The Only Way is South Manchester

The Guardian carries an interesting piece on the negative impact of childbirth on women’s lives. Asher’s long article is summarised by Jemima Lewis, over at the Torygraph:

Consider the bigger picture. It starts so promisingly: girls outperform boys at school and university, get good jobs, start shinning up the greasy pole – and then, suddenly, they fall away. Across all professions, women’s careers take a nose dive the moment they reproduce. The full-time pay gap more than trebles for women in their thirties (from 3 per cent to 11 per cent), while the part-time pay gap increases from 23 per cent to 32 per cent.

Asher and Lewis should write a equivalent study on working class women, for a high birth rate is one of the many curses of the British working class. It’s almost impossible to get into higher education if you are a single woman toting a baby, and most employers will turn away lone parents because they don’t want people who have to arrange their workload around childcare. (I know there is legislation supposed to tackle the prejudice, but bosses can get around this as long as they do not explicitly state ‘We do not want to employ you because you are a single parent.’) If childbirth is bad for the bourgeois woman, for her working class equivalent it can be disastrous.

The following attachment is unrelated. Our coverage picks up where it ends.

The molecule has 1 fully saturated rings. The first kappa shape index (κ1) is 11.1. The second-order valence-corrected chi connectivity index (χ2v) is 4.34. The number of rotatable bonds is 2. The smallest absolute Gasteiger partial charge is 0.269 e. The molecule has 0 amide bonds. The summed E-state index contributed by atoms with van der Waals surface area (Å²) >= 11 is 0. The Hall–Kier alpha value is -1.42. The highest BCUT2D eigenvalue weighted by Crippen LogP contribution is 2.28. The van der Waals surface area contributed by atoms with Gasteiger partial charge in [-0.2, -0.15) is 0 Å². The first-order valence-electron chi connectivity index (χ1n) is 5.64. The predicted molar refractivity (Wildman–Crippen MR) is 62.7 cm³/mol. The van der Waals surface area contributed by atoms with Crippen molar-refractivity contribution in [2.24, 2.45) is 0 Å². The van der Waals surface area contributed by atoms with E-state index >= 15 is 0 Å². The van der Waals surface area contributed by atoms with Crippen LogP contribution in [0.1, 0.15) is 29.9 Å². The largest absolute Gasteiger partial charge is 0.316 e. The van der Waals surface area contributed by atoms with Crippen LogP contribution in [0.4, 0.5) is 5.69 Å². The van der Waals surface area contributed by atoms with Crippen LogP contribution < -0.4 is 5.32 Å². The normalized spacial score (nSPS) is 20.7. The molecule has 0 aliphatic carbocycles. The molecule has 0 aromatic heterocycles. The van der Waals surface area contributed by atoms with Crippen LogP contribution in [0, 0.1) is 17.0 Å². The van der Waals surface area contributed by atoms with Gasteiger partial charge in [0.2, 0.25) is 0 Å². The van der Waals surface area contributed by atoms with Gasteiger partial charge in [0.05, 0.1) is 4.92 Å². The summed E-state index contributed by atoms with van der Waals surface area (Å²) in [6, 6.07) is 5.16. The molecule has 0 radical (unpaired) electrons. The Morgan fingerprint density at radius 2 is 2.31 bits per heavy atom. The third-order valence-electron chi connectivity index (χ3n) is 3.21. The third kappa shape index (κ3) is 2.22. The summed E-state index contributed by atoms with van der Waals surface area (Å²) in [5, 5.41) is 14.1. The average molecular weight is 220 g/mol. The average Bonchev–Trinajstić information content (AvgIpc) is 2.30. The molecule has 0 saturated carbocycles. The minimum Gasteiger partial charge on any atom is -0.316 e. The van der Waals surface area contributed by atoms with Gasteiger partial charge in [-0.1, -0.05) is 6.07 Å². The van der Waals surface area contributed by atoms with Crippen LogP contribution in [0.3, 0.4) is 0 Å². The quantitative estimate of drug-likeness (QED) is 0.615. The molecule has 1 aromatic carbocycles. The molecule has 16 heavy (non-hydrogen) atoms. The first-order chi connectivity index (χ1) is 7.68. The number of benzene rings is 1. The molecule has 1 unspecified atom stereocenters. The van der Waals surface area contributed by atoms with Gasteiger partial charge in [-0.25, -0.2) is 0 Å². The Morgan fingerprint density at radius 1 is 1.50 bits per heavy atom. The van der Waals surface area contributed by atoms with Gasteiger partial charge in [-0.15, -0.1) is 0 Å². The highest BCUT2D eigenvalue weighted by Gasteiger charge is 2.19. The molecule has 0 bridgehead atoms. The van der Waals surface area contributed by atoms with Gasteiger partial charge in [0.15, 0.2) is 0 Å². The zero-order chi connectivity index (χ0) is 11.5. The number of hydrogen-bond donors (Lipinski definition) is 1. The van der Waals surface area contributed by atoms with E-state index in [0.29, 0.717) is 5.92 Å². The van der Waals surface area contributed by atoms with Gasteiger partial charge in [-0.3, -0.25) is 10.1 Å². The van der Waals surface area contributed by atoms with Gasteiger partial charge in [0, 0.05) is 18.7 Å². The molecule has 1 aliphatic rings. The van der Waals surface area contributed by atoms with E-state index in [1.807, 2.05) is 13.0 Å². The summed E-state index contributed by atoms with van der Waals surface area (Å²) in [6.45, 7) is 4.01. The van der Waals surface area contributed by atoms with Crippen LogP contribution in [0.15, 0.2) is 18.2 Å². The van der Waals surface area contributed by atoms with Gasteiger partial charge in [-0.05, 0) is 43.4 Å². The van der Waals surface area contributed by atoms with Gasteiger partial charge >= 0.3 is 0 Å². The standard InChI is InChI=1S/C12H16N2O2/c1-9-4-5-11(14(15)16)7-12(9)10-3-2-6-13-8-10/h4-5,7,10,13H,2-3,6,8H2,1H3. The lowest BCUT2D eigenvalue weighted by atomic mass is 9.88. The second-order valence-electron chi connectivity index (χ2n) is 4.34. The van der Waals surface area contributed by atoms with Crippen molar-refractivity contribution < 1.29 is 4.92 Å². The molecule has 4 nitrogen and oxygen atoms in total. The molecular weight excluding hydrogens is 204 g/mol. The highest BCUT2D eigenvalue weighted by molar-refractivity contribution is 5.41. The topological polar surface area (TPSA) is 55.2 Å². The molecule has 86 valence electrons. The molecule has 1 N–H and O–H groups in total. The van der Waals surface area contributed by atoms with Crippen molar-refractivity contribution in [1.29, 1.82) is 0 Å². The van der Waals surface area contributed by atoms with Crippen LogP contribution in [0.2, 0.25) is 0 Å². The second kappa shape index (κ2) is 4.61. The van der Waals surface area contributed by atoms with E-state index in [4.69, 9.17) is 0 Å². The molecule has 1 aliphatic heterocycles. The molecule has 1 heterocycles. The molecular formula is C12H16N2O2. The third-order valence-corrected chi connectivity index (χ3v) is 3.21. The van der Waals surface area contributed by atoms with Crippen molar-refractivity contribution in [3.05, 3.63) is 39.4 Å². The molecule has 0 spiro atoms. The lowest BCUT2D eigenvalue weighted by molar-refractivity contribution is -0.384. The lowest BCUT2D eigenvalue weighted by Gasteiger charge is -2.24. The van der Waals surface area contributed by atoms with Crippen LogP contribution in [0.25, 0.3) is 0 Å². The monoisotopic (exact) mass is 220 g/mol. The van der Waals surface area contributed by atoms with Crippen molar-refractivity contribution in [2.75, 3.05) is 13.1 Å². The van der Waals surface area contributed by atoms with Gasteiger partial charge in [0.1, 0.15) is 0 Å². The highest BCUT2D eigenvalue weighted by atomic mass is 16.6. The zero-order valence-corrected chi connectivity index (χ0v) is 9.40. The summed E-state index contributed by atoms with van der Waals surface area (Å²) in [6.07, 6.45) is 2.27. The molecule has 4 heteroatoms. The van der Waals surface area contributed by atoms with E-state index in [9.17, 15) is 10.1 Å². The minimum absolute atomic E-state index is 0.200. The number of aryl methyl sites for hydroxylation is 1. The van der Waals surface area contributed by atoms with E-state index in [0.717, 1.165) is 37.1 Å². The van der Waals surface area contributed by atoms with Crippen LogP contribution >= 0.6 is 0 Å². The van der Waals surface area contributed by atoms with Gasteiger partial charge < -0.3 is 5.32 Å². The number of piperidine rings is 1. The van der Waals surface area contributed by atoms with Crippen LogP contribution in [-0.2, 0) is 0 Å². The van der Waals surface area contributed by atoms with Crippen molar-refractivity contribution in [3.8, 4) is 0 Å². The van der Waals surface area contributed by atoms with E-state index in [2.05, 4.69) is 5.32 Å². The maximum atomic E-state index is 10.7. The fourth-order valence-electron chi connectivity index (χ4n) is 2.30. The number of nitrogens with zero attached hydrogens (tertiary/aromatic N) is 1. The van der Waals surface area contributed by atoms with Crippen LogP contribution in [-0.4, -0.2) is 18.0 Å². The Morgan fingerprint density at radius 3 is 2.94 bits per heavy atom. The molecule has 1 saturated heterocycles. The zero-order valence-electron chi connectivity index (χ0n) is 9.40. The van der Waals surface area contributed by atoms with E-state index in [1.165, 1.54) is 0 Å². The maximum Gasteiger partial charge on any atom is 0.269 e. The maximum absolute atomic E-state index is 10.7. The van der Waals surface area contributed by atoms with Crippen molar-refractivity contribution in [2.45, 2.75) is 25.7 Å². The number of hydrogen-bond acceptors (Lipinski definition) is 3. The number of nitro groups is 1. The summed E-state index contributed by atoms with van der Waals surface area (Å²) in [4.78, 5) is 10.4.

It still amazes me that people continue to have children that they can’t support. One day this is going to have to be addressed, at policy level. I’m not talking about sinister 1930s Fabian-style breeding controls. Maybe an information campaign, with dedicated advice workers attached to maternity units, whose job would be to ask people: ‘Are you sure you’re ready for this?’ Understand that I’m not coming from crank eugenicist ideas of population control and welfare. I’m thinking more of the life chances and quality of life of the child. As a society, we need to challenge the idea that reproduction is always for the best.